Australian novelist Tsiolkas (The Slap, 2008, etc.) serves up a bracing poolside critique of Antipodean mores.
The trope of athletic contest as coming-of-age backdrop is an old one, though more seen in film than literature since the days of The Loneliness of the Long-Distance Runner. Tsiolkas’ latest takes an athletically gifted young man—Danny here, Dan there, Barracuda everywhere, thanks to his habit of churning up the water and devouring his opponents—across two decades. As we find him at first, Danny, a working-class scholarship student, is on the loutish side, swimming for a school that he calls “Cunts College,” a place for the rich and privileged and not the likes of him. Only dimly self-aware, Danny flourishes under the tutelage of a Hungarian-born mentor who had coached the team "to first in every school sports meet of the last seven years.” The fact of Coach Torma’s foreignness is important, because everyone in Australia, it seems, is from someplace else, and immigration and exile underlie the Greek-descended author’s story. In time, Danny, now a grown-up Dan, will be someplace else, too, for though he is Olympic material, he fails to live up to his promise for reasons that move the story along, taking him to far-off Glasgow and into the complexities of sexuality, so torn up about events that he can't bring himself to enter the water. Dan’s struggle to resolve the too-abundant conflicts that beset him, including hinted-at legal trouble, makes us sorry to see the once-golden boy stumble and fall. Still, he finds redemption of a kind in his homeland, which remains welcoming even though Dan/Danny has only an untutored, reflexive appreciation for its moderate politics; at the end, as Tsiolkas has one accidentally wise character note, “[w]e’re lucky here, Danny, this country just sails on, impervious to the shit that the rest of the world is drowning in. Jesus, no wonder any bastard who gets on a boat wants to come here.”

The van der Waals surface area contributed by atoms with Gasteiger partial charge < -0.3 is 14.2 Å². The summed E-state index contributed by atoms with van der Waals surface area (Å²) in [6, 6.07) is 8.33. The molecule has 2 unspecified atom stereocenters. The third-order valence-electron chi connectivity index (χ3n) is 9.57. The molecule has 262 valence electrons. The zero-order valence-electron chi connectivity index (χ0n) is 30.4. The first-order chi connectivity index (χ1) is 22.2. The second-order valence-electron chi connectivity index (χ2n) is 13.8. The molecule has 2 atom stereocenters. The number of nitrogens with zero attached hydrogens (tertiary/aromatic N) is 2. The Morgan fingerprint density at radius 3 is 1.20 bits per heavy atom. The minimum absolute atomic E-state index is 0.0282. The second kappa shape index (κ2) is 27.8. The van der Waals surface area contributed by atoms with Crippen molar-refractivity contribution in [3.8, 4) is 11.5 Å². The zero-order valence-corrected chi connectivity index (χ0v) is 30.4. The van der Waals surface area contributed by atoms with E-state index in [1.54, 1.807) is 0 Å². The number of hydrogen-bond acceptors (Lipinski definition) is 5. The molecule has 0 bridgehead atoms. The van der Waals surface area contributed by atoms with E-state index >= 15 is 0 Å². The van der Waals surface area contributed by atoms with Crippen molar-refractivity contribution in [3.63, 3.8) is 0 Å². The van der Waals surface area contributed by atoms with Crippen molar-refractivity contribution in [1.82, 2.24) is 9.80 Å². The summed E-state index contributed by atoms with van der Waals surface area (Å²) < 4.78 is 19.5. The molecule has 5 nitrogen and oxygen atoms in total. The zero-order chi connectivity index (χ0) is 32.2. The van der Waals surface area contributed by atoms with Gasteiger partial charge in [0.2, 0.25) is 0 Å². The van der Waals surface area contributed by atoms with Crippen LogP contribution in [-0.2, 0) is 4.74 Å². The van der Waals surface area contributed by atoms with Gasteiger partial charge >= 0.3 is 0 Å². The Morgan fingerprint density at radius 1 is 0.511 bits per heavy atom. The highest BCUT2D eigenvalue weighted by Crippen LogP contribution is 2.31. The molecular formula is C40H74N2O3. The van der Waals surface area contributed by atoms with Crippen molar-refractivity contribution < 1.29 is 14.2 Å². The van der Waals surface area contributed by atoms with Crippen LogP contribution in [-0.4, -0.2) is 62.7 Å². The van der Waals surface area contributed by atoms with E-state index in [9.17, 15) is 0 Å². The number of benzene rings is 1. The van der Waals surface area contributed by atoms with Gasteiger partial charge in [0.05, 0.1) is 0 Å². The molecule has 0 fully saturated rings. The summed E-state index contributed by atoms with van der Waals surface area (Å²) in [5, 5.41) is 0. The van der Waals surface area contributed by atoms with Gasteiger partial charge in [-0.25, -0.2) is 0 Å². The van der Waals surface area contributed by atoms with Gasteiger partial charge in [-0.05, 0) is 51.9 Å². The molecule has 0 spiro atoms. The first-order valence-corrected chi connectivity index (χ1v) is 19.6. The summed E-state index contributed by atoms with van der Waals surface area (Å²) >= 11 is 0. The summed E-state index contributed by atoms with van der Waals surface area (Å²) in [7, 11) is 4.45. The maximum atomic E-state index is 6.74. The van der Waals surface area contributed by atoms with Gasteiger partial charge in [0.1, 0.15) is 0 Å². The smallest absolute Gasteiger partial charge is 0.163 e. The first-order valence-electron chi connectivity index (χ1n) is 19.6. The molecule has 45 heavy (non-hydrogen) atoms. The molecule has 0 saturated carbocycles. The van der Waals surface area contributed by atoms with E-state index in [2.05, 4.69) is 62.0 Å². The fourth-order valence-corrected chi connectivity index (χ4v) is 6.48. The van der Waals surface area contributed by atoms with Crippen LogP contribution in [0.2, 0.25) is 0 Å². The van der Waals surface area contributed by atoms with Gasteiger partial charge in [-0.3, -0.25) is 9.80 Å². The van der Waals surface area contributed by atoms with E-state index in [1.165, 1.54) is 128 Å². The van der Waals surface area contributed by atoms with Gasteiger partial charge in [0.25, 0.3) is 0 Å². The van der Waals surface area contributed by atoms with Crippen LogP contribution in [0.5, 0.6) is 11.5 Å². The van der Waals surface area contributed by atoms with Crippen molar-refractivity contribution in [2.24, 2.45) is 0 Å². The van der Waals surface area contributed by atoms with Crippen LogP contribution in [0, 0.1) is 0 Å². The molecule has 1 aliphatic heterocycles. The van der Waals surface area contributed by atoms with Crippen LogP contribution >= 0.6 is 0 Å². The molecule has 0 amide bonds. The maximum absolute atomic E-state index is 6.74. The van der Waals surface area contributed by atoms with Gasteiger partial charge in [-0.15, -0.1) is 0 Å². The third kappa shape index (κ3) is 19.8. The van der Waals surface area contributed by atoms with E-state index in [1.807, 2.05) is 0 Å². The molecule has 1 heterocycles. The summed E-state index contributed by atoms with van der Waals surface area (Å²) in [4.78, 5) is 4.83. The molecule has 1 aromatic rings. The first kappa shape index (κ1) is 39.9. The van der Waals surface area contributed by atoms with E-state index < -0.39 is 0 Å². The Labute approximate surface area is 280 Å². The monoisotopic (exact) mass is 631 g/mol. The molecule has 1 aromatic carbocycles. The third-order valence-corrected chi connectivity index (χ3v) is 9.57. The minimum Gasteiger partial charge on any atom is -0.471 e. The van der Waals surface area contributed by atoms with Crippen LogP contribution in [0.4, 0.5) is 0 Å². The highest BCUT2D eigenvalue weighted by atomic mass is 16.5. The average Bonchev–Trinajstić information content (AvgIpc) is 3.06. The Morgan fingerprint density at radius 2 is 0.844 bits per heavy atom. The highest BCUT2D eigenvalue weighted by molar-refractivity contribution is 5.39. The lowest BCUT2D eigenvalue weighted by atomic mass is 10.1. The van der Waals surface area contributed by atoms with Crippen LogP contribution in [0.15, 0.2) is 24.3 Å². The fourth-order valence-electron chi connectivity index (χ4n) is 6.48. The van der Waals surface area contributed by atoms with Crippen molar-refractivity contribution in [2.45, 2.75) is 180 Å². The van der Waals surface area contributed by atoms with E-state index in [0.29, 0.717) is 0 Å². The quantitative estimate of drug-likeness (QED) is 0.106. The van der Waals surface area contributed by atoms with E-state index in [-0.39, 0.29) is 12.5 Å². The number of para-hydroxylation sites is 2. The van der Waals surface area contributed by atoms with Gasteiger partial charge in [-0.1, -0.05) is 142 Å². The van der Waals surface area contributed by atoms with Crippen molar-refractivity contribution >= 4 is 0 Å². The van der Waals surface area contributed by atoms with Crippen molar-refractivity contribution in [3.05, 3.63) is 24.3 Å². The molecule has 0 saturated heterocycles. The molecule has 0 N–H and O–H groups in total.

A tough, unsparing, closely observed and decidedly R-rated look at the many challenges and disappointments that life brings, told against settings that American readers will find at once familiar and exotic.